When Krista Christensen lost both her stepson and close friend this past year, she anticipated her journey with grief would be challenging. She knew she would need some help and support to make it through the holiday season. The Heart 2 Heart for the Holidays event organized by the Palliative Care Services staff in Regina was just the support she was looking for.
“It was a very special evening. It was exactly what I needed and clearly, I was not the only one. Everyone I talked to appreciated the evening – every little detail. It truly was lovely… and loving. Heart 2 Heart. That’s how we get through these dark days… a shared connection, a special understanding, and the gift of caring for one another,” wrote Krista in her thank-you email.
The Heart 2 Heart event was held in Regina at St. Mark’s Lutheran Church on December 6. A total of 250 people packed the church that night, and a little over 200 were participants. The event, open to anyone in Saskatchewan who wanted to attend, featured music, speakers, candles, ornaments and lots of opportunity for participants to interact with one another.
Brooke Larson, one of the evening’s speakers, lost her grandmother, mother and stillborn baby all in a short period of time. Brooke spoke to the group about how she got through her first holiday season by using the Christmas stocking she would have had for her daughter that year and filling it with the money that would have been spent on gifts.
“That Christmas morning, I found my sorrowful heart filled for a moment with joy and we knew that this would be our new tradition as a way to honor her,” says Brooke.
Last year, the family was able to donate just over $3,000 to a charity that supports families who have faced perinatal loss, called the Twinkle Star Project.
Ornaments made with seeds that can be planted were handed out to participants of the Heart 2 Heart retreat.
“This year, and for many more years to come, we will do the same.”
It wasn’t just a night for participants to learn to heal. Health care staff were also present to help others and themselves.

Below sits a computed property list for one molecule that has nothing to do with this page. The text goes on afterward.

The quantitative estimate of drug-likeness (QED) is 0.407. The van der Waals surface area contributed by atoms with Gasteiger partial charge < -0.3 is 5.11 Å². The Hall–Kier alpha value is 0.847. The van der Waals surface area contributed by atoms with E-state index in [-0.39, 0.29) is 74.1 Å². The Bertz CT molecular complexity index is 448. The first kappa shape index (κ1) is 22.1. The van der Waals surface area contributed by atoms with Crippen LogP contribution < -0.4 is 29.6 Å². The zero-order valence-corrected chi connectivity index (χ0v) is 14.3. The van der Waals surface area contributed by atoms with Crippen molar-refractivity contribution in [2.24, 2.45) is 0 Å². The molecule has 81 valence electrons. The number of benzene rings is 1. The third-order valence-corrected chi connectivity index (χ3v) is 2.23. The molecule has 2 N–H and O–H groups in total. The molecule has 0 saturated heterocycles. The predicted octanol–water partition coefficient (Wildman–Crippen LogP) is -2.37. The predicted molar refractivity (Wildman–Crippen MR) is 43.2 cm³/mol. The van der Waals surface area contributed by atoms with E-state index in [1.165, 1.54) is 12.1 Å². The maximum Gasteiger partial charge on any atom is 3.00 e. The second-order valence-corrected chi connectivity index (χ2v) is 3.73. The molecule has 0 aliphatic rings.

“We have some very difficult deaths on our unit which can cause staff to have their own feelings of grief and sadness,” says Marlene Jackson, Volunteer and Bereavement Coordinator for Palliative Care Services with the Saskatchewan Health Authority. “This event allowed them to deal with their feelings and begin to heal.”
For those who have suffered the loss of a loved one this year, the holidays will be different, Jackson noted. Individual counselling, support groups and grief retreats can all help deal with grief. Sometimes being with others who understand your loss is what you need.
Not everyone has the means or ability to attend an event like this, but many are experiencing the same feelings of loss and grief. If you are one of these people or know someone who is, here are a few tips from Jackson to help you through.
Many bereaved people find the time leading up the actual day to be harder than the actual day itself, which often “takes care of itself.” Knowing this in advance can be helpful.
Be gentle with yourself. It’s okay to pass on invitations (just try not to isolate yourself completely). It’s okay to not stick to the rituals and traditions you have held in the past. Sometimes switching things completely can be helpful (eating out or ordering in instead of a traditional holiday meal).
Include the one you love – this might be done by lighting a candle during a meal, setting a place setting for them or taking some time as a family to share special memories of your person. Say their name, share some tears. If you just try to avoid all of this, it will creep up unexpectedly.
Make a donation (large or small) to a charity that your family member would have appreciated. Giving back to others sometimes helps us refocus. For one family, they each chose a different charity to honor their person. When they got together during the holidays, they shared why they chose the charity, and what it represented about their person they were remembering. They chose to share the money they would have spent on a gift for them this way.
Allow yourself time to be sad but also give yourself permission to be happy. No one can grieve 24/7, even if it feels all-consuming. You are not being disrespectful to your family member by laughing out loud at something that brings you joy.
For more information about upcoming support groups through Palliative Care Services, contact Marlene Jackson at 306-766-2384 or